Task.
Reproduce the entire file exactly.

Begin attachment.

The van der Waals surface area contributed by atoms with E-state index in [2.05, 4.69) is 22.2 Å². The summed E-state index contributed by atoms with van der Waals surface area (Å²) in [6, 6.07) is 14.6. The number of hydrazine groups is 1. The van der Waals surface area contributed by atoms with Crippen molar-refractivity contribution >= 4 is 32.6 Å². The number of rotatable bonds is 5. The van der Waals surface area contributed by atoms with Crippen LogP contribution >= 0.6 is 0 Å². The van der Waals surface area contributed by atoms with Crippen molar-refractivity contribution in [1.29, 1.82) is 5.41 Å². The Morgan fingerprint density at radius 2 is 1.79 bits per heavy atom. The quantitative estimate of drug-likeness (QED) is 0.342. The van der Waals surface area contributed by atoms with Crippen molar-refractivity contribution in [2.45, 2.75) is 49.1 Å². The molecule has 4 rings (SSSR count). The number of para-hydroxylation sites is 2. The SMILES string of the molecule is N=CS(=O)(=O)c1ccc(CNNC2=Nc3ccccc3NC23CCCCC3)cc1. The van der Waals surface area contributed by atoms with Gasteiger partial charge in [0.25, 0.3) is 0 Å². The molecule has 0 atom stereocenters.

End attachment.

The van der Waals surface area contributed by atoms with E-state index in [2.05, 4.69) is 22.2 Å². The summed E-state index contributed by atoms with van der Waals surface area (Å²) in [6, 6.07) is 14.6. The number of hydrazine groups is 1. The van der Waals surface area contributed by atoms with Crippen molar-refractivity contribution >= 4 is 32.6 Å². The number of rotatable bonds is 5. The van der Waals surface area contributed by atoms with Crippen LogP contribution >= 0.6 is 0 Å². The van der Waals surface area contributed by atoms with Crippen molar-refractivity contribution in [1.29, 1.82) is 5.41 Å². The Morgan fingerprint density at radius 2 is 1.79 bits per heavy atom. The quantitative estimate of drug-likeness (QED) is 0.342. The van der Waals surface area contributed by atoms with Crippen molar-refractivity contribution in [2.45, 2.75) is 49.1 Å². The molecule has 4 rings (SSSR count). The number of para-hydroxylation sites is 2. The SMILES string of the molecule is N=CS(=O)(=O)c1ccc(CNNC2=Nc3ccccc3NC23CCCCC3)cc1. The van der Waals surface area contributed by atoms with Gasteiger partial charge in [0.25, 0.3) is 0 Å². The molecule has 0 atom stereocenters.